Short-track tempers: Woman punches driver in Victory Lane at Bowman-Gray

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During this past weekend’s action at venerable North Carolina short track Bowman-Gray Stadium, a woman punched the winner of a Modified race in the stomach.

Burt Myers emerged victorious after making contact with Junior Miller on the final lap, which spun out the latter. Miller showed his displeasure by chasing Myers through the infield grass, around the track, and then back into the grass again where he bumped Myers before he was cut off presumably by track officials.

But that wasn’t the end of it, as a woman walked up during Myers’ victory celebration and gave him a shot to the gut before fans and officers pulled her away.

Fox affiliate WGHP-TV in High Point, North Carolina caught the entire sequence on camera. You can check out their clip below, which ends with Myers’ post-race explanation of the whole matter.

It makes for entertaining theater, but some aren’t happy about it. Noted auto racing writer Shawn Courchesne, formerly of the Hartford Courant and now with RaceDayCT, writes that the incident won’t help the reputation of Bowman-Gray or other short tracks in general.

“Yes, story-lines and drama create fans,” he closes his post. “But, where does it cross the line to not even being about the racing any longer?

“If people are coming to your track mainly because your drivers consistently use their cars as weapons to go after other drives or your drivers are regularly getting hauled off in handcuffs, then are you even selling “racing” at that point?”

It’s a fair argument to make. As Courchesne notes, Bowman-Gray is among the best-attended tracks of its kind. But when brouhahas such as these bring extra attention, they can run the risk of pushing the actual racing product to the side.

Check out the video above and see if you agree with him.

IndyCar 2017 driver review: Ed Carpenter

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MotorSportsTalk continues its annual review of the Verizon IndyCar Series drivers that raced in 2017. The 2017 season behind the wheel was better for Ed Carpenter than either of the last two years, but still wasn’t ideal results-wise in his six oval starts.

Ed Carpenter, No. 20 Ed Carpenter Racing Chevrolet

  • 2016: 25th Place (5 Starts), Best Finish 18th, Best Start 5th, 0 Top-5, 0 Top-10, 1 Lap Led, 11.2 Avg. Start, 21.8 Avg. Finish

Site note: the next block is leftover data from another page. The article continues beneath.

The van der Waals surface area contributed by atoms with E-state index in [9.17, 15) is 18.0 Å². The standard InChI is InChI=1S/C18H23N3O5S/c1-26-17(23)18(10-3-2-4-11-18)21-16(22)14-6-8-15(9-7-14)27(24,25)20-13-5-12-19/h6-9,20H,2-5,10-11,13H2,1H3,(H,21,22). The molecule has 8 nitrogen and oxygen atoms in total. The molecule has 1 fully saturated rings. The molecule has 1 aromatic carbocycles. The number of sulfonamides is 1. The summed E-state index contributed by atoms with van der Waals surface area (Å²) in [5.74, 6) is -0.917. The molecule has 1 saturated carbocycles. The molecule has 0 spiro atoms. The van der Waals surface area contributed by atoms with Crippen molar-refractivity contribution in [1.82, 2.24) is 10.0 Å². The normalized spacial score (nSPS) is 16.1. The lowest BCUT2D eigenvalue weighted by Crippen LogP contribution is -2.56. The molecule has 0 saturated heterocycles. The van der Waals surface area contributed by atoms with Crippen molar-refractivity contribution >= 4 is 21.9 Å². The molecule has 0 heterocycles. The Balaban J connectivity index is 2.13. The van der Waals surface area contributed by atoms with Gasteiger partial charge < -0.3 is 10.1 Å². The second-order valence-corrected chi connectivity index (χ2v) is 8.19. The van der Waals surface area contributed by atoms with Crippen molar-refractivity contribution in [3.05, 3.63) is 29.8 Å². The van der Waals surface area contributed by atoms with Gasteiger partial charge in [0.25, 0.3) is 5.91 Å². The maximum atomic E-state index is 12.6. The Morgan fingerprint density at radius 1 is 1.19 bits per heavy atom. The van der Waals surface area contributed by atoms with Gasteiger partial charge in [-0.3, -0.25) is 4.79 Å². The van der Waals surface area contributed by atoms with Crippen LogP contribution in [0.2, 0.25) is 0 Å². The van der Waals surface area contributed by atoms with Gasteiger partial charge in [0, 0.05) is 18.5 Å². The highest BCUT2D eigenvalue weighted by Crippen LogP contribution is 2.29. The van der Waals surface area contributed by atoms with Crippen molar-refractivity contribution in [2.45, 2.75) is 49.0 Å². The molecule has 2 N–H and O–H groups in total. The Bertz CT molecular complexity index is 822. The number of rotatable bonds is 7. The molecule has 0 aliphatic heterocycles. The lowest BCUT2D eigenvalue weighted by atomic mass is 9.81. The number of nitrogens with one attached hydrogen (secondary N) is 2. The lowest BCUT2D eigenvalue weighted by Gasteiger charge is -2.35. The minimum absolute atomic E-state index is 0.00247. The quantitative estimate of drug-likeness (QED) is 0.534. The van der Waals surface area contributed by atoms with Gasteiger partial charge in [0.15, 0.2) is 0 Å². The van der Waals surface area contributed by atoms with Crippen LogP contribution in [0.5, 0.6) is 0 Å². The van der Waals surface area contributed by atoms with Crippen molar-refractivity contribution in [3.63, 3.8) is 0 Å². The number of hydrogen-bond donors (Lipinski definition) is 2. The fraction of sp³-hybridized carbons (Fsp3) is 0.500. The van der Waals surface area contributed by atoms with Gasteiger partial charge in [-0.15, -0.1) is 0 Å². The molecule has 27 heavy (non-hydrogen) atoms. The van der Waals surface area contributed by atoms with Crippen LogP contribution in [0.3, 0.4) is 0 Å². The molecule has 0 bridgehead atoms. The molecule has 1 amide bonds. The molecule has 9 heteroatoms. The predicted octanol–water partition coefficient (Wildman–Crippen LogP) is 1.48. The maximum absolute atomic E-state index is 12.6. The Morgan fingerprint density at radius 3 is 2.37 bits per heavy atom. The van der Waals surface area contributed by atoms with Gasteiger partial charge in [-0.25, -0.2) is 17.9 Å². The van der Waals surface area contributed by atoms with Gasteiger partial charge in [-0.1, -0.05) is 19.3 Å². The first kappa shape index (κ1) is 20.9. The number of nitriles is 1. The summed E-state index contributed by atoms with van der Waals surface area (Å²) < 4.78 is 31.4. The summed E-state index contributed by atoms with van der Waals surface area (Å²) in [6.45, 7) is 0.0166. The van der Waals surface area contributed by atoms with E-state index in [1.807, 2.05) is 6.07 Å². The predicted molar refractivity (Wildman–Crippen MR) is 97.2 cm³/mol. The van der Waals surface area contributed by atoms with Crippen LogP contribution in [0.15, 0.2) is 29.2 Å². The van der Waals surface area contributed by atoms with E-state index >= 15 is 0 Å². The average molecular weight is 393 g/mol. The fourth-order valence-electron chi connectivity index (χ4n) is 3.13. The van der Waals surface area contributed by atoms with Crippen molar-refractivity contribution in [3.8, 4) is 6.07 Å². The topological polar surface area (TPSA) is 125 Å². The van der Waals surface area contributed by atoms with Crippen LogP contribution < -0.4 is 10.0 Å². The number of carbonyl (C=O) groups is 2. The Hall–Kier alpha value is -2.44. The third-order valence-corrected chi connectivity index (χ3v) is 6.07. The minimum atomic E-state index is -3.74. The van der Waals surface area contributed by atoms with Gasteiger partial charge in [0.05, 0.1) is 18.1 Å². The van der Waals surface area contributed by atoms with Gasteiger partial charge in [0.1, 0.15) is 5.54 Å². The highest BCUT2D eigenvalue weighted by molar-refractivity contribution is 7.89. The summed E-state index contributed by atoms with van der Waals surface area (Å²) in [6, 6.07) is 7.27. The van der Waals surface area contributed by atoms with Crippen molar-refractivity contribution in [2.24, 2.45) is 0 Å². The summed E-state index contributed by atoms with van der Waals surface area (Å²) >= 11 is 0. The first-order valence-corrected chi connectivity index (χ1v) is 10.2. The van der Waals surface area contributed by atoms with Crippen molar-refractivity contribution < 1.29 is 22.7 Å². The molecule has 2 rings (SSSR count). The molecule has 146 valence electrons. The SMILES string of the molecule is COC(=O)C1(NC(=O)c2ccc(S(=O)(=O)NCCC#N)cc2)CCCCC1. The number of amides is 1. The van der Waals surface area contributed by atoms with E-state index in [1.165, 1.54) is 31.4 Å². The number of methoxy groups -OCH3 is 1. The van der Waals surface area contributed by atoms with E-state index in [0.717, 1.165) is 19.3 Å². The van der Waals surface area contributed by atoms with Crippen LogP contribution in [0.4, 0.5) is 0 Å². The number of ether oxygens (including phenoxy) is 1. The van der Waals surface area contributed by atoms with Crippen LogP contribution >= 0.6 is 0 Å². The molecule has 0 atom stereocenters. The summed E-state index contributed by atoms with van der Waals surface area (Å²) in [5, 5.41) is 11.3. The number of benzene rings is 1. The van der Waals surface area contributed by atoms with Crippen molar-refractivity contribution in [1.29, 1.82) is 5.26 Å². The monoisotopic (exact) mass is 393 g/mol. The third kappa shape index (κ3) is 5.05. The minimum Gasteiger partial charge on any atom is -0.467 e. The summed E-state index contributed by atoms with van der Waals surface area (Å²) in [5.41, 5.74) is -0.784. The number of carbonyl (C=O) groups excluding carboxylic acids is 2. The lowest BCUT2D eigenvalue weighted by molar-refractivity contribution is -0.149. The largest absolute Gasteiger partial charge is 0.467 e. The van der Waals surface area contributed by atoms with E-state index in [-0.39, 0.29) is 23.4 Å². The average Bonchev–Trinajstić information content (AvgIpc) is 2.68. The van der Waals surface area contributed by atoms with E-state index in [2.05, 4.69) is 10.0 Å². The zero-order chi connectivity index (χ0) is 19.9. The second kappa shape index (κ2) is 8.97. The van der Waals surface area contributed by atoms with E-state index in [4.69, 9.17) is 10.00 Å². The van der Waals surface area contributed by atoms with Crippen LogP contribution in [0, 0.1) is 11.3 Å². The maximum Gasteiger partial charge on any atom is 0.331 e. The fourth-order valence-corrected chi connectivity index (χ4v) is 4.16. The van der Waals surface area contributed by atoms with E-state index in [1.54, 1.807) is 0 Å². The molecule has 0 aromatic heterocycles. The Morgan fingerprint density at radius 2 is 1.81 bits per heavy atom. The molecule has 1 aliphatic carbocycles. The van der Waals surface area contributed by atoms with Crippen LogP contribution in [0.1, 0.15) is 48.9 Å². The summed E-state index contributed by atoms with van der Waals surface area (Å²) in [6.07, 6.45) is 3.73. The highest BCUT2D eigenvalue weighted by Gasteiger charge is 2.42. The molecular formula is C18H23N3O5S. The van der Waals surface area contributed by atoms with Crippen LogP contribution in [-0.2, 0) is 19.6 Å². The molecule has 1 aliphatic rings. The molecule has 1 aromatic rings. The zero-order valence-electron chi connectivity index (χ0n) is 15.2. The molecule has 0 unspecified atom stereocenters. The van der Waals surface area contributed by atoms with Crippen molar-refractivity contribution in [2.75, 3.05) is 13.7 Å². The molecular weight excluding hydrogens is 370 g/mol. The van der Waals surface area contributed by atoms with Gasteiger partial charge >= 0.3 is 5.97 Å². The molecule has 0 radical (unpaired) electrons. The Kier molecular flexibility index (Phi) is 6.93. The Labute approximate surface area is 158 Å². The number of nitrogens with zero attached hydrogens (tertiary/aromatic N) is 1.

• 2017: 22nd Place (6 Starts), Best Finish 7th, Best Start 2nd, 0 Top-5, 1 Top-10, 5 Laps Led, 11.3 Avg. Start, 12.3 Avg. Finish

Ed Carpenter’s 2017 season was largely one of frustration, both behind the wheel and as a team owner.

While a respectable turnaround in results occurred – Carpenter finished between seventh and 12th in five of his six oval races after a nightmare season of ending 18th or worse in each of his 2016 starts – this is still not what he sets out to strive for in the races he does. Lost opportunities loomed larger than any official result he or the Ed Carpenter Racing team achieved.

Carpenter and new teammate JR Hildebrand, in for the departed Josef Newgarden, dominated preseason testing in Phoenix but Hildebrand could only muster third in the race, Carpenter a season-best seventh. Then at Indianapolis, Carpenter (second) and Hildebrand (sixth) flew the flag for Chevrolet in qualifying and practice pace, but they fell to 11th and 16th on race day owing to a front-wing change and late-race penalty for passing before a restart.

Both drivers got collected in incidents at Texas. Hildebrand qualified and finished a season-best second in Iowa but that result came only after the ECR crew rebuilt his car from a crash in practice. Then Carpenter had a practice crash in Pocono and despite a rapid rebuild, they missed the clock to qualify by mere minutes and were unable to do so. Carpenter’s spin on a slick Gateway track at the start of the race sent him over Will Power’s nose assembly in one of the scarier looking incidents of the year, although fortunately he was OK.

In a similar refrain as we often write, it’s not that Carpenter’s lost his ability to drive and he remains one of the series’ savviest and smartest people in the paddock. There have been a lot of extenuating circumstances of late, and it almost felt as though this team had “empty nest” components. Since September, Carpenter has had to secure his team’s future with a move away from its Speedway, Ind. shop, line up Spencer Pigot for a full-time drive replacing Hildebrand in the No. 21 car, find a new road/street course driver in the No. 20 car, and manage both driving and owning himself.